Describing aptronyms (names that fit their owner)

I thought of this after seeing a news article about 星出{ほしで}彰彦{あきひこ}, who is an astronaut. Aptronym is a term for a name (often the surname) that fits a person's occupation or personality. A classic ...
11
votes
2answers
656 views

Can タコ be an offensive word?

In a manga I found the following sentence: ひき戻すな、タコ。 The person to which the word タコ refers to is a secondary character that rarely appears. His name was never mentioned before. Since the person ...
11
votes
2answers
595 views

Terms for Japanese/Western name order

Does anybody know of a standard term to describe Japanese and Western name orders (for example, when filling a form): John Somelastname ← "Western name order" Somelastname John ← "Japanese ...
10
votes
3answers
8k views

Which readings would you use to pronounce people's names?

I'm confused whether it is normally appropriate to use On-readings or Kun-readings when dealing with people's names; I'm fine when its just two character names; I just make a logical deduction in my ...
10
votes
1answer
2k views

Legal characters for first names include: hiragana, katakana, jinmeiyo and joyo kanji. What about latin letters?

Is it legal for parents to give to their child a first name with latin letters (romaji, I guess), instead of using katakana, hiragana, or kanji? For example, if Japanese parents want to give their ...
10
votes
5answers
3k views

Using Japanese honorifics with non-kana names

Some Japanese websites have no problem addressing me as Amandaさん, but how common is this in human-produced Japanese? Under what circumstances would someone refer to someone else as Amandaさん, בועזくん, ...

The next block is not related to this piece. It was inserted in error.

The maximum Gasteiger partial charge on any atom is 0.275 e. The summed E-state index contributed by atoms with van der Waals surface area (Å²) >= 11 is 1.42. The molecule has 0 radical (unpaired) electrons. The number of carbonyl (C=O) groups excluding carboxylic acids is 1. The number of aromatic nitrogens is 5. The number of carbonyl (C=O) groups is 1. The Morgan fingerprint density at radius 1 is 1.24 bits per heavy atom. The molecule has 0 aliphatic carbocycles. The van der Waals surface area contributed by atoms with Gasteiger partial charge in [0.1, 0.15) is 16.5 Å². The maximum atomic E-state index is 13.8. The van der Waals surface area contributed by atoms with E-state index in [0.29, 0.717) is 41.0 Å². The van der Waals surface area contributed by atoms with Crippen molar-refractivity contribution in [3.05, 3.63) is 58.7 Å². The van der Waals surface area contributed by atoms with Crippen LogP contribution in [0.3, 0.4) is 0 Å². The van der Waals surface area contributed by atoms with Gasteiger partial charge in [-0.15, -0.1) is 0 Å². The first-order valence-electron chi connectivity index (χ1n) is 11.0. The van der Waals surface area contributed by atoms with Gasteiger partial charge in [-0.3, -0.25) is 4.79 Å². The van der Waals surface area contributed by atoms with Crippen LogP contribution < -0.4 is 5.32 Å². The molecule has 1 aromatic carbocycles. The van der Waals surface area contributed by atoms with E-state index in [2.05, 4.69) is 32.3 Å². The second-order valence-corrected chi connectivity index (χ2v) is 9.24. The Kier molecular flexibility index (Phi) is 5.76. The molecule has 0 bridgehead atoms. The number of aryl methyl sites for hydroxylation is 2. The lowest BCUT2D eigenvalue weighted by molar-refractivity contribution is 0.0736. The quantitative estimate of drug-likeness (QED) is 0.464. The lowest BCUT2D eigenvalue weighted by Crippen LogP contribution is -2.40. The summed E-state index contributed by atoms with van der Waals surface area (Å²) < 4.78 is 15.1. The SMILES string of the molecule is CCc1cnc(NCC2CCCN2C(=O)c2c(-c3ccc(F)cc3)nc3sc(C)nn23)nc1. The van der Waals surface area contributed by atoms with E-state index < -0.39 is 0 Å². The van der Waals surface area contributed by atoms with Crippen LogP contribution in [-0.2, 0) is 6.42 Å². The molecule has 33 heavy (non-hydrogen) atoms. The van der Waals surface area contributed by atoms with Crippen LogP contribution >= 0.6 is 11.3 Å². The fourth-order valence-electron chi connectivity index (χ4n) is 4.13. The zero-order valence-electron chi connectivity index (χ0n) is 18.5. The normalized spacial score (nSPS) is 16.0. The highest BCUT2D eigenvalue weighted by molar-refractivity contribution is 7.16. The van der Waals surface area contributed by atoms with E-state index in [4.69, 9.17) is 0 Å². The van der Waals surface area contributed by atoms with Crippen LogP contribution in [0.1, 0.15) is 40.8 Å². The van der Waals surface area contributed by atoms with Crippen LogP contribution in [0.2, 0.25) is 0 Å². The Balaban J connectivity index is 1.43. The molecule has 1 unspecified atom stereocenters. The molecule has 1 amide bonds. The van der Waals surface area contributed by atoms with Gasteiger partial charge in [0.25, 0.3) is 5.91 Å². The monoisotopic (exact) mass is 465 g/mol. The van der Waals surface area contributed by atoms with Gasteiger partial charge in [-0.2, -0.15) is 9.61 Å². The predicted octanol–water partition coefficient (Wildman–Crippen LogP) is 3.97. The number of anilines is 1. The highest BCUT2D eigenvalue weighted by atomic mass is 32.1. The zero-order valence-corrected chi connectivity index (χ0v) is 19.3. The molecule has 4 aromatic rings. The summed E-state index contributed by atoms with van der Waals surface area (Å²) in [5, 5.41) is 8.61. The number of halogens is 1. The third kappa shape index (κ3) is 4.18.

10
votes
3answers
937 views

How to read single stand-alone language-name kanji?

So we all know that most (all?) countries' names can be written in kanji as well as kana. And occasionally kanji from these names are used to represent the language of those countries. For example, we ...
10
votes
4answers
6k views

Which kanji has the greatest number of strokes?

What is the most complex kanji (in terms of number of strokes), whether or not it's actually used often?
10
votes
1answer
1k views

When is it appropriate to refer to yourself using your name, rather than 私 (or others)?

I have heard—though not often—people refer to themselves using their first name, not by using a pronoun for "I." Does this have special connotation in Japanese? Nothing about the usage (to me) seemed ...
10
votes
3answers
1k views

What honorifics are used with nicknames?

What honorifics, if any, are used with nicknames? For example, would Matz-san (for Yukihiro Matsumoto) make sense (at least coming from someone new to Japanese), or would the mixture of the slightly ...
10
votes
2answers
5k views

Is the kanji/kokuji “taito” (たいと) with 84 strokes legitimate and ever used?

Taito is mentioned as the kanji/kokuji with the highest stroke count consisting of 84 strokes in Wikipedia. Taito is composed of two kanji ("cloud" (雲) and "dragon" (龍) repeated three times each ...
10
votes
3answers
433 views

Addressing other members of the same great family when everyone shares the same surname

Hypothetical situation, let's say we have a great familly meeting, where everyone have the same surname but some members of the familly see each other for the first time. Of course, introductions are ...
10
votes
2answers
1k views

Is ありす a traditional girl's name?

Is ありす, or a name pronounced the same as "ありす", a traditional feminine given name? (If I have to define traditional, then pre-dating the end of the Sakoku policy) I've heard about parents naming ...
9
votes
2answers
3k views

My name is Midori, but I have never known the Kanji

My parents are not Japanese but they named my sister and me with Japanese names for the meanings they had: Mariko - Child of Truth Midori - Youthful Immortal. With these definitions as guidance, can ...
9
votes
2answers
407 views

Using appropriate old characters with people's names

What is the general etiquette about about using the newer characters (新字体) or even a more modern version of the old character (旧字体) when used in names? Is it generally considered rude? For example, ...
9
votes
1answer
1k views

Change of kanji like 大坂 to 大阪

Wikipedia says that Osaka used to be spelt 大坂, and is now spelt 大阪. Is there a term for what happened, and does it happen often? Related question: On the replacing of kanji made obsolete in the 1946 ...
9
votes
1answer
618 views

What is the significance of number of Kanji in a name?

There are several one-character surnames: [林]{はやし}  [森]{もり}  [堤]{つつみ} Most surnames have two-characters: [鈴木]{すずき} [山田]{やまだ} [藤井]{ふじい} [酒井]{さかい} [松村]{まつむら} A few surnames have three-characters:...
8
votes